The Thirteenth Immigrant? Exploring the Public Perception of Migration in the Czech Republic

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KROTKÝ Jan JAWORSKY Bernadette Nadya RÉTIOVÁ Alica

Rok publikování 2021
Druh Další prezentace na konferencích
Fakulta / Pracoviště MU

Fakulta sociálních studií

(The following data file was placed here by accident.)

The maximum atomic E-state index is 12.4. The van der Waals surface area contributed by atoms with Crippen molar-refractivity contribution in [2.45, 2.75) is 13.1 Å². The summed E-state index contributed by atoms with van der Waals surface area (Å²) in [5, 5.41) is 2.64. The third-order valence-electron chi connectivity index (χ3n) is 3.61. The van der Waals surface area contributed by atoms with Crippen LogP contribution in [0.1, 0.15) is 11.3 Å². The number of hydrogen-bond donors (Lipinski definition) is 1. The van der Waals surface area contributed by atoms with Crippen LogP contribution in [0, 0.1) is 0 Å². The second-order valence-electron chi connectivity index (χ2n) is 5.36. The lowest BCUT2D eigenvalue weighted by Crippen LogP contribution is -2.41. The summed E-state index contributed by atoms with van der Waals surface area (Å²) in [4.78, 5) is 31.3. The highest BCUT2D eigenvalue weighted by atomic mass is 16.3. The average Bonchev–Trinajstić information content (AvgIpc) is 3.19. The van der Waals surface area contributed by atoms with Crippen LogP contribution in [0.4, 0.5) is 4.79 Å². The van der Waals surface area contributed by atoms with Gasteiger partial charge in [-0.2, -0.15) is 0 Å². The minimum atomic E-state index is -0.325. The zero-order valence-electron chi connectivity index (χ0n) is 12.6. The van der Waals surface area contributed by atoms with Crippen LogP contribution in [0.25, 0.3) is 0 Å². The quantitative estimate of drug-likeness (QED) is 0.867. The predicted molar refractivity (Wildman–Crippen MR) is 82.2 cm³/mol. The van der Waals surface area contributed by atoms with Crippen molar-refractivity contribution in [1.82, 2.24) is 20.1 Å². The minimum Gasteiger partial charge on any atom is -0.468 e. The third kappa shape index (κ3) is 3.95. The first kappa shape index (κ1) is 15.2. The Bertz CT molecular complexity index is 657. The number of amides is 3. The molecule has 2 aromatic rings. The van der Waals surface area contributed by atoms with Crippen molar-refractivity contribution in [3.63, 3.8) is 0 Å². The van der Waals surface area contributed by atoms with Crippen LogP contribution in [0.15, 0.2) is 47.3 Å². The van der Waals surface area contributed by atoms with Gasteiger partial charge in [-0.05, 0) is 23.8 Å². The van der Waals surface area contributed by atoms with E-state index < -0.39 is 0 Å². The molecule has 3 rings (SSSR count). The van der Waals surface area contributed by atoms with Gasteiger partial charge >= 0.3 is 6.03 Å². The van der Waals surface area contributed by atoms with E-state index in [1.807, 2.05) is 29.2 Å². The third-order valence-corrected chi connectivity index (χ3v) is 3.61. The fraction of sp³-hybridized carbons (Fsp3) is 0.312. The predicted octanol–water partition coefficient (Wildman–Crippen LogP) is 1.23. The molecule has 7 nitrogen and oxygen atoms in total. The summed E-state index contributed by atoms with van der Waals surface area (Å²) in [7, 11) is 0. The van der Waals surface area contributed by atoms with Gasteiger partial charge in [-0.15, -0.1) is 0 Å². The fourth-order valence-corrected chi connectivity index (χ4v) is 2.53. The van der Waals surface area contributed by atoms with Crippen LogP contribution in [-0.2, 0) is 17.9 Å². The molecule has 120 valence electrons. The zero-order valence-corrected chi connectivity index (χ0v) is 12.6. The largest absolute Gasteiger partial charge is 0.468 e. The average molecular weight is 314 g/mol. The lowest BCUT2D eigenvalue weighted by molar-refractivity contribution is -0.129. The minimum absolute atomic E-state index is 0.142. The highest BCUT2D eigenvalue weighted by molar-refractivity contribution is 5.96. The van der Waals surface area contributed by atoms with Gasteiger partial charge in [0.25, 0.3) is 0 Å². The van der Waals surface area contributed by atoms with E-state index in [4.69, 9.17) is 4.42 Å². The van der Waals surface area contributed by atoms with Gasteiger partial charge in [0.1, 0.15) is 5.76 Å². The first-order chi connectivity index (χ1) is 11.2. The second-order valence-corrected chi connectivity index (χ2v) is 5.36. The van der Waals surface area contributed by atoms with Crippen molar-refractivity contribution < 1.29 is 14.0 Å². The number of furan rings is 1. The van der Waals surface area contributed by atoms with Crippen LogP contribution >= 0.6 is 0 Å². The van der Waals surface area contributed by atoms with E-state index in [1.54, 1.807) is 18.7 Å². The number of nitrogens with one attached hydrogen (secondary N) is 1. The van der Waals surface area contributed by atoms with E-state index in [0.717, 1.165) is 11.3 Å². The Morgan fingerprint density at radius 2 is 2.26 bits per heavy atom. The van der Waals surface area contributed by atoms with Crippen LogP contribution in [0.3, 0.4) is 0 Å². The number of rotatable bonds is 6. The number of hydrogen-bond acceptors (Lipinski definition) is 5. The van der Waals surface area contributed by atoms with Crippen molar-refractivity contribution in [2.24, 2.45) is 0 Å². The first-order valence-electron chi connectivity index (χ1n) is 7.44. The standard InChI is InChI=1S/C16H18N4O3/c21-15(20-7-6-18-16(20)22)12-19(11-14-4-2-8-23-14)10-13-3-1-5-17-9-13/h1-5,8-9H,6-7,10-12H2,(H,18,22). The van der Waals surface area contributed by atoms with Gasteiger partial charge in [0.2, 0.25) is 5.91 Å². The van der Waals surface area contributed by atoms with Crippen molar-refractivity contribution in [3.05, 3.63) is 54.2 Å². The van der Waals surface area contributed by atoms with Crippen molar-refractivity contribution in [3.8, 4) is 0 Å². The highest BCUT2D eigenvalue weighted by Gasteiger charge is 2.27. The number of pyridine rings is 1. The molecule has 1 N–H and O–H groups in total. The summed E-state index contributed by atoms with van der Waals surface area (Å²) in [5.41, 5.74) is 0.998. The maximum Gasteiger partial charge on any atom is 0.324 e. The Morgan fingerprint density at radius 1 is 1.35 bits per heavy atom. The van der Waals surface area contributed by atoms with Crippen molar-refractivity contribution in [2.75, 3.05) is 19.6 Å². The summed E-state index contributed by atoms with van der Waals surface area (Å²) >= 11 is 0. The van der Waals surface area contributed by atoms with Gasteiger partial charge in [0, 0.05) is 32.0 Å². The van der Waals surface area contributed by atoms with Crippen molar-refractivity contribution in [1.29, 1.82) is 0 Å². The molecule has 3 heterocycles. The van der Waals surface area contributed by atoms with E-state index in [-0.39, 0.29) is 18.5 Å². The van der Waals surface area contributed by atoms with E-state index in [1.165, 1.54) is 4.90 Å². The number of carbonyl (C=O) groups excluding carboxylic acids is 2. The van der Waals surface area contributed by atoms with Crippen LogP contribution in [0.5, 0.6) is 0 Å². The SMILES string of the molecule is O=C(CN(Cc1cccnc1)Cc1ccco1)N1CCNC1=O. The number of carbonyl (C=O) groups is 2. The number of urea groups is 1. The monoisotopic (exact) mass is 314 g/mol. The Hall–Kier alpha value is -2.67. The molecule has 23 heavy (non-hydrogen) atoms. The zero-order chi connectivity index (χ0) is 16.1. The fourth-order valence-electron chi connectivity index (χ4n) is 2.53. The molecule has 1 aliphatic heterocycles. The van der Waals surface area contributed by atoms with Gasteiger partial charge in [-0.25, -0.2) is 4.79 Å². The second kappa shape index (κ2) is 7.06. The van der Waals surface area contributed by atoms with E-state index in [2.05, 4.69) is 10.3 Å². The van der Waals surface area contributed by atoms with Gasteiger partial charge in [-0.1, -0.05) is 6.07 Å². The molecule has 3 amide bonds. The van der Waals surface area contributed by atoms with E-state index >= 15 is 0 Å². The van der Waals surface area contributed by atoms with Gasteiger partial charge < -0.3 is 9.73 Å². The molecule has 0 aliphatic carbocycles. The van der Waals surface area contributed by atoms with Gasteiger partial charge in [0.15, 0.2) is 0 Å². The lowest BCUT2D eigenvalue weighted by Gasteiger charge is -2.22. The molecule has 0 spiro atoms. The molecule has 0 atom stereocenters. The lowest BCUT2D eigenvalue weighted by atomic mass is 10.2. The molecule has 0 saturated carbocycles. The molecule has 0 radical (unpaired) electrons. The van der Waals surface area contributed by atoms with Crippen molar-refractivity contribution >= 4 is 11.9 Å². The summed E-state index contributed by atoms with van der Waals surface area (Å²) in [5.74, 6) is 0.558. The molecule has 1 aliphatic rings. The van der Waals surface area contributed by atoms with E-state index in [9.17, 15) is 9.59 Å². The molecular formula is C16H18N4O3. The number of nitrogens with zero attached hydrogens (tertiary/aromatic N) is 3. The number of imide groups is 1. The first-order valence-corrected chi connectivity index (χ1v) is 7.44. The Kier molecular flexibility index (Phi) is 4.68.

Popis While there exists considerable research and theorizing on borders and borderlands, we believe increased attention to the conceptual tools of boundaries and boundary work will help elucidate the meaning-making processes related to migration. Individuals as well as social groups use available cultural repertoires of meanings to make sense of the world around them, and in particular to negotiate the distinction between “us” and “them,” drawing symbolic boundaries around different groups of people through boundary blurring, crossing, solidification or maintenance. In our research, we focus on the boundary solidification and maintenance occurring through securitization processes. Researching migration often means focusing on those on the move or on state decision-makers (securitizing actors). Our research shifts the focus to members of receiving societies (audiences), who also experience the phenomenon of migration, either through direct contact with migrants or through media technologies that nowadays play an important role in shaping public perceptions of migration. We situate our qualitative research in the Czech Republic, a populist country with rather low levels of migration but a high presence of the topic on the political agenda and extremely securitized public debates and anxieties, especially since the “refugee crisis” of 2015. To be specific, we conduct individual interviews in Brno, the country’s second largest city, investigating the ways in which people draw boundaries in relation to migrants through security speech acts. The aim of our paper is two-fold: first, to discuss the theoretical concept of boundaries and its linkage with securitization processes, and second, to present our preliminary findings. We demonstrate how securitization and its forms have become a mainstream frame for migration in the eyes of the audience and how securitization helps to maintain and solidify boundaries between “us” and “them.”
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